Friday, July 6, 2012

Reflections on absence and presence

I experience my mother's absence every day though it's difficult to explain what an absence means.  I haven't had the kind of experiences my father's had: hearing the front door open and believing for an instant that it was her, the thought "what time is she coming home today?"  On one level the absence is tangible: the lack of any phone calls, visits, hugs and kisses.  On a deeper level, it's something missing inside me, a wound that can't be healed, a part of me no longer there.

Sometimes I feel a presence, though this too is difficult to explain.   Sometimes when I'm doing something I know she'd like, I talk to her internally and get a sense of her satisfaction.  Sometimes when I don't know what I'm doing, and it's something she would have advised me on (which is just about everything), I tell her I'm doing the best I can and get a sense of her support.  Other times, during prayer, in dreams or in nature, I get a sense of her spirit, though this too is impossible for me to put into words.

A few weeks ago, the rabbi gave a talk at a shiva home that put the ideas of absence and presence in a different light.  He spoke about Pirkei Avot, Chapter 3, Mishna 14.  Pirkei Avot is a unit in the Mishna that deals with Rabbinic statements about ethics and the proper way to live.  The Mishna in question reads: "Rabbi Dosa ben Harkinas said, 'sleeping late, drinking wine in the afternoon, the idle chatter of children and the gatherings of the ignorant remove a person from the world.'"  The point of this Mishna, the Rabbi's explained,  was that absence and presence is not just a physical matter.  A person may be physically present, but if he or she disengages from the world, deals in the world of trivialities rather than the real and pressing issues that people and communities face, he or she is accounted as being absent.  The inverse, the Rabbi concluded, is also true.  A person may be physically absent, but if he or she engaged in the world and made a difference in people's lives, he or she is still present.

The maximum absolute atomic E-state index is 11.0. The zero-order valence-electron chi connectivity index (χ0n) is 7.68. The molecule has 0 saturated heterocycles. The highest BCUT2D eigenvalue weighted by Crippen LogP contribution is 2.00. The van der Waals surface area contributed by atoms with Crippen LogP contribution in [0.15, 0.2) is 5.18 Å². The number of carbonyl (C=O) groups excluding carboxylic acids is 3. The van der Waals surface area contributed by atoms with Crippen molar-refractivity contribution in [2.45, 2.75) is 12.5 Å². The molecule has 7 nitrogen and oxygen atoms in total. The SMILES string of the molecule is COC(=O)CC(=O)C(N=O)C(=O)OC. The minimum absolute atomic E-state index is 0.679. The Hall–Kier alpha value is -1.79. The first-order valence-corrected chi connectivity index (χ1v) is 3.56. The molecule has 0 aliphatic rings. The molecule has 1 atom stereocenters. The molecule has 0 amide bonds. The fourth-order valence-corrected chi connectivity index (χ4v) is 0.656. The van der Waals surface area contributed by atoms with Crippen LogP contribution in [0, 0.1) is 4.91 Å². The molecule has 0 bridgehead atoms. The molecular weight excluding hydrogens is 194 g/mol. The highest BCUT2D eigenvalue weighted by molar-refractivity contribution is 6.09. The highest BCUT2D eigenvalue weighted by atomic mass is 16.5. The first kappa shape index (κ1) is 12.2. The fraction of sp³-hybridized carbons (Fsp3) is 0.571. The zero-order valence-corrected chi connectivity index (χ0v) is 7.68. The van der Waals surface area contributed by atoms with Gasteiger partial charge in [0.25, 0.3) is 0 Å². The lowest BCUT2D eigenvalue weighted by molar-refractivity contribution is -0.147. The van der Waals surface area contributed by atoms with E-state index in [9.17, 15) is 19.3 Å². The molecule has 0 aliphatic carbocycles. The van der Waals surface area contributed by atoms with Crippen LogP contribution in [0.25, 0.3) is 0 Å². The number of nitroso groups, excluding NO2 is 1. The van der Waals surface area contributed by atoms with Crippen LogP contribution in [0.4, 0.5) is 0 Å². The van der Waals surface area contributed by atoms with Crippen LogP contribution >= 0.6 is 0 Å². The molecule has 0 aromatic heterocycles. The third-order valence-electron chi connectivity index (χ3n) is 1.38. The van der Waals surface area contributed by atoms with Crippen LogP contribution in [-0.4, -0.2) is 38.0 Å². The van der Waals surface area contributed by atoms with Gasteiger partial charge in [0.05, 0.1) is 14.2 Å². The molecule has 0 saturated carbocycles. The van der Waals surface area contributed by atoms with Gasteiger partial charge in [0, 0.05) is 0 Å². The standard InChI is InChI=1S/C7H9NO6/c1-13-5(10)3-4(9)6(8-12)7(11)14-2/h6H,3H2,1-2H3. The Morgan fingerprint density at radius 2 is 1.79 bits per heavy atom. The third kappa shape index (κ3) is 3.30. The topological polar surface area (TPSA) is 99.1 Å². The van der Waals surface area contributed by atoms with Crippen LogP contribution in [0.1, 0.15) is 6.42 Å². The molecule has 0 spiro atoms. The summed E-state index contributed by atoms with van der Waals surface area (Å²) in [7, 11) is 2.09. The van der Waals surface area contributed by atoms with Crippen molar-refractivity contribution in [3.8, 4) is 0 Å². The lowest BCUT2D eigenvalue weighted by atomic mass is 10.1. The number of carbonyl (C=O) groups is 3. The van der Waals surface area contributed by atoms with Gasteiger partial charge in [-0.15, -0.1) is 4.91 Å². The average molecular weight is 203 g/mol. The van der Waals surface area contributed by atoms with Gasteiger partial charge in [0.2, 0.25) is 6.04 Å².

This talk touched me deeply.   As a psychotherapist, my mother helped hundreds of people live happier and more productive lives.  As an active member in the Berkeley Jewish community, she helped bring people together feel a sense of belonging.  As an activist on behalf of victims of terrorism, she helped give hope and resources to the most vulnerable members of Israeli society.  (An obituary in the local Jewish newspaper can be found at

In these ways, her presence is still and will always be felt by those who knew her.  These thoughts don't take away the pain of her death, but do provide some measure (some, but I'm not sure exactly how much) of comfort.

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